Posttraumatic headaches and postconcussive migraines are highly prevalent among this patient population. Even in cases of mild head trauma, disequilibrium was reported to persist for at least 2 or more years in approximately 18% of TBI patients. Any blast victim with symptoms of disequilibrium of moderate or severe intensity lasting 5 min to 72 h should be screened for the Bárány Society and International Headache Society’s diagnostic criteria for definitive or probable vestibular migraines. Vestibular migraine management often includes avoidance of triggers, dietary and behavioral modifications, sleep hygiene, over-the-counter supplementation, and/or antimigraine medications.

Benign paroxysmal positional vertigo (BPPV) is also common after ear and head traumas. , It is therefore important to evaluate any patient with dizziness after head trauma with Dix-Hallpike maneuvers, assuming no neck injuries (and then cervical vertigo is another possibility). Personal experience suggests Dix-Hallpike maneuvers should be performed even if the symptoms do not sound like classic BPPV, as it is not unusual to see a positive response (with the typical upbeat and geotropic torsional nystagmus) in trauma patients with atypical symptoms.

Patients that report autophony after blast exposure should undergo a temporal bone CT scan and vestibular evoked myogenic potential testing to evaluate for superior semicircular canal dehiscence syndrome. It is not unusual for superior semicircular canal dehiscence to become symptomatic after head traumas. For example, there is a case report on a 26-year-old service member who was near two IED blasts during his deployment, and then had new onset of oscillopsia and vertigo in response to loud and low-pitch sounds. The hypothesized etiology was pressure-induced mobilization of (presumably thin) bone overlaying the superior semicircular canal. Surgical plugging of such a dehiscence is no different than with nontrauma cases, but the perioperative management may be more complicated by comorbidities such as TBI and migraine.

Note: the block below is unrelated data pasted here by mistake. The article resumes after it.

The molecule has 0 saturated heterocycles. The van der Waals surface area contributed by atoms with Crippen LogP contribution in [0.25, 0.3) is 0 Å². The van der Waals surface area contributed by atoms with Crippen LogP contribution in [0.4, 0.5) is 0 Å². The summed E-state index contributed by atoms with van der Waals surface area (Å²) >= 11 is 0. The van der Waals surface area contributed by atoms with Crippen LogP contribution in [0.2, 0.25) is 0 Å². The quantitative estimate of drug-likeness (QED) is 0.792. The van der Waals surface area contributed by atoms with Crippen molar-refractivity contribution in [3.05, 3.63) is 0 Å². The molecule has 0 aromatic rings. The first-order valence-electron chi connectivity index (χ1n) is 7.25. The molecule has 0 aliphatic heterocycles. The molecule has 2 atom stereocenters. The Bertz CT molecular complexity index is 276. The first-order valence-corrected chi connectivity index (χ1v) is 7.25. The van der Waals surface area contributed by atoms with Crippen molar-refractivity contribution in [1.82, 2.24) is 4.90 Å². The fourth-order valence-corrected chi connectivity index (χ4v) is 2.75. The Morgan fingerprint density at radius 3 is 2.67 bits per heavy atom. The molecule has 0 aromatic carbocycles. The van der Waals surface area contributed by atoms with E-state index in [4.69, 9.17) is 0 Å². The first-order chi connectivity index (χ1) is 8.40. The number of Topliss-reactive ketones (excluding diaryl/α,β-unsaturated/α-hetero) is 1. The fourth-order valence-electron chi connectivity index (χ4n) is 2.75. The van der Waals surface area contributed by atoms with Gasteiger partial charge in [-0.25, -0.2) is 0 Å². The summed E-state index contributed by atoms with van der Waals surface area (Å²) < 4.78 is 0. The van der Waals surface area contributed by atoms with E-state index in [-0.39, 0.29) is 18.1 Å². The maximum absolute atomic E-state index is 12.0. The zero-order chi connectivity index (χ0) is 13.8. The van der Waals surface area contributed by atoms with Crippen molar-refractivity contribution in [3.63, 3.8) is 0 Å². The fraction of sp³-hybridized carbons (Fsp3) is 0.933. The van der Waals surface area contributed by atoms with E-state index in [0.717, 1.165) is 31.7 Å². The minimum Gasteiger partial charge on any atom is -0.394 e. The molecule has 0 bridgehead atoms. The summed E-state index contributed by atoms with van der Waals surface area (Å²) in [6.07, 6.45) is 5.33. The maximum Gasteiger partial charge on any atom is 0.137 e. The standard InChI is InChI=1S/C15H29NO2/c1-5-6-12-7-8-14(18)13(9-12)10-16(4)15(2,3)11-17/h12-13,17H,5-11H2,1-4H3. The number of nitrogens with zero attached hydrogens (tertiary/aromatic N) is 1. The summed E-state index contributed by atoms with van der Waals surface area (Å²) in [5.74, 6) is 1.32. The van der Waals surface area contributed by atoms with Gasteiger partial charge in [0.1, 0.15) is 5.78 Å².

Perilymphatic fistula is another cause of hearing loss and vestibular dysfunction. However, the authors have only one surgically confirmed case (and several negative explorations) from the Walter Reed and Boston Marathon bombing experiences, so this is possible but seems to be uncommon. Many of these patients require prolonged bedrest, so perhaps breaches of the otic capsule heal without causing subsequent symptoms.

Vestibular screening should be conducted even if a blast-exposed individual appears relatively unscathed. For example, a study evaluating 100 patients after blast injury or exposure demonstrated that individuals without severe extremity injuries were more likely to suffer from imbalance and vertigo than those with severe extremity injuries. However, this is in part explained by the higher prevalence of TBI in the latter group. Also, symptoms often take time to manifest and may go unnoticed while these patients are confined to hospital beds or light activities. Furthermore, autonomic deconditioning is another consequence of prolonged bedrest, so it is common for these patients to be lightheaded with standing or incur cervicogenic dizziness once they start to resume more routine activities. This can result in referrals for suspected vestibular dysfunction. It fortunately tends to resolve spontaneously, but this can take time.


Otologic injuries are common after blast trauma. Acute management of otologic injuries among the military personnel and civilians is influenced by the combat terrain and proximity to facilities with surgical capabilities and specialty care. Blast-exposed patients are likely to suffer from long-term effects of hearing loss, tinnitus, tympanic membrane perforations, and dizziness—and should be followed by an otolaryngologist for chronic care and management.


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Mar 25, 2024 | Posted by in Uncategorized | Comments Off on Acute and chronic management of otologic blast injury